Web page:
Evidence Table 11The Paediatric patient

Studies from original 2003 guideline

Names and evidence levelRule descriptionParticipantsOutcome measuresSpecificitySensitivityInvestigation ordering ratePrevalenceDerived using primary dataDerived using prospect. DataValidated using primary dataValidated using prospect. DataMultivariate modellingFollow-upNotes
Dietrich et al (1991)348

Level 4 evidence

Case series
Retrospective case series

All children with neck pain or tenderness need full radiographic evaluation of their cervical spine
N=50 patients with cervical fracture

All levels of alertness

Symptomatic and asymptomatic

Children, aged 2 to 19 years old

Single USA children’s Hospital

Non- consecutive.
Cervical spine injury as documented in hospital medical records

Gold Standard

Not applicableNot applicableNot applicable100%YesNoNoNoNoNo83% of children had no neurology on initial physical examination Lateral Cervical spine radiograph identified 98% of children
Dwek et al (2000)349

Level 4 evidence

No gold standard applied
Retrospective cohort study

In children with a history of trauma and normal findings on cervical spine radiographs, additional flexion- extension radiographs are of questionable value.
N=247 patients who had plain radiography and flexion / extension views

All levels of alertness – 775 normal GCS

Symptomatic and asymptomatic

CHILDREN ONLY, under 18years old

Single USA trauma centre

Non- consecutive
Cervical injury on 3 view radiography (no peg view in under 4 year olds)

Or on F/E views

Gold standard:

Abnormal results of radiography or abnormality recorded in the notes while admitted
N/AN/AN/A23 or 247 (9%)

All of these found on plain radiographs.
YesNoNoNoNoThe notes were reviewed of each admission to look of any missed injury. No outpatient follow up done4 patients with questionable findings on plain radiography had their spine cleared on flexion / Extension views.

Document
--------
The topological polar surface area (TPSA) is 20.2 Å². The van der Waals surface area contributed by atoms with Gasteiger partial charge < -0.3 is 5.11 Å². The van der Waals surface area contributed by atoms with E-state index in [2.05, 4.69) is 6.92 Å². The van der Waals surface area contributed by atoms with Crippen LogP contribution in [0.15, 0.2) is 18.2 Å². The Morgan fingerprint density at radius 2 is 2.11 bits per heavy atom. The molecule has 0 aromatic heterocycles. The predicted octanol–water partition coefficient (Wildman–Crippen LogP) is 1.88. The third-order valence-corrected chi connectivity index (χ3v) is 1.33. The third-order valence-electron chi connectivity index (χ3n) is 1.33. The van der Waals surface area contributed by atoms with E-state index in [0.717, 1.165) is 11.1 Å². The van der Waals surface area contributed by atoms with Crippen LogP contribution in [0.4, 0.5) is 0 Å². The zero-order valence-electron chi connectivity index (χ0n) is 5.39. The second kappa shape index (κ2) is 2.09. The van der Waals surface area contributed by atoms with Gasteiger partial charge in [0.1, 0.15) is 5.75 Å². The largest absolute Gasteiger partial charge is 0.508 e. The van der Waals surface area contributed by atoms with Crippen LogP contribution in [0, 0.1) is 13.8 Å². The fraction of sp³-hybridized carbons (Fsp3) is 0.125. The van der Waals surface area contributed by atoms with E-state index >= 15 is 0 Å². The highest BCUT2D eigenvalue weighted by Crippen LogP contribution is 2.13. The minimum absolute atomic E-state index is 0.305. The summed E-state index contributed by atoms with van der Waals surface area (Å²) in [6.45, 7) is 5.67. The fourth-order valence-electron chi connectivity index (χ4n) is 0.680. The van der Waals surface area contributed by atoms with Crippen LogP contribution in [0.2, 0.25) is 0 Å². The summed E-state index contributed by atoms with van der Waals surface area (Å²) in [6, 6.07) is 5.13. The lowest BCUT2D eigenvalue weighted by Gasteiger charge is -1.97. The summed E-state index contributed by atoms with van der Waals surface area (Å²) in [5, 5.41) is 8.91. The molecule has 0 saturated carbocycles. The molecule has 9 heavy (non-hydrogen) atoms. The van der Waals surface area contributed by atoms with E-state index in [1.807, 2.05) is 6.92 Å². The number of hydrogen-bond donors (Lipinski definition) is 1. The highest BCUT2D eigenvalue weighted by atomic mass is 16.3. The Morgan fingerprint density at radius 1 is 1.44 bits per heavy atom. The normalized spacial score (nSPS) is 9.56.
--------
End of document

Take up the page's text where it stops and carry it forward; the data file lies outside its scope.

Other than this no useful information was gained from F/E views.

There was no gold standard applied to the Flexion/Extension views or to the plain views so the true number of false negatives is not known unless progress until discharge is an acceptable gold standard.
Laham et al

Level 3 evidence

Retrospective study, with no universally applied gold standard.
Cervical spine X-rays are only indicated in high risk paediatric patients with a head injury who either complains of neck pain or cannot voice such complaints because of significant head injury or preverbal age.N=268

Children with significant head injury defined as one with clinical and radiographic evidence on CT.

Symptomatic and asymptomatic

Children 0–19 years old

Single USA children’s hospital intensive care unit.

Consecutive patient that were admitted to the PICU.
Cervical injury on 3 view radiography

Gold standard:

3-view radiography only (only 80% of children received this)

No follow up
52%100%48%10 out of 268 (3.7%)YesNoNoNoNoNoThe entry criteria of: significant head injury needing admission was made at the discretion of the PICU assessment officer.

GCS was not consistently recorded in these children

215 children had cervical radiographs (80%)
Schwartz et al (1997)351

Level 4 evidence

Case series
Retrospective case series

Radiographic investigation is not necessary in asymptomatic children under 6 after a short fall.
N=did not state how many patient’s charts were reviewed – total of 44 centre-years of notes were searched

All levels of alertness

Symptomatic and asymptomatic Children younger than 6 years old

4 USA hospitals

Non- consecutive – all patients with injury were looked for but only positive cases were studied
ICD-9 codes for cervical vertebral injury, cervical cord injuries and cervical vertebra and cord injury were considered as positive

Gold Standard:

No gold standard applied to exclude injury.
Not appropriate for this type of studyNot appropriate for this type of studyNot appropriate for this type of study8 children were found with cervical spine injury after a fall from a low heightYesNoNONoNoNoThis is a large case series

33 children with cervical spine injury were excluded from the study as they did not meet the criteria for mechanism of injury

This study Is of little relevance to this review.

From: Appendix I, Evidence Tables

Cover of Head Injury
Head Injury: Triage, Assessment, Investigation and Early Management of Head Injury in Infants, Children and Adults.
NICE Clinical Guidelines, No. 56.
National Collaborating Centre for Acute Care (UK).
Copyright © 2007, National Collaborating Centre for Acute Care.

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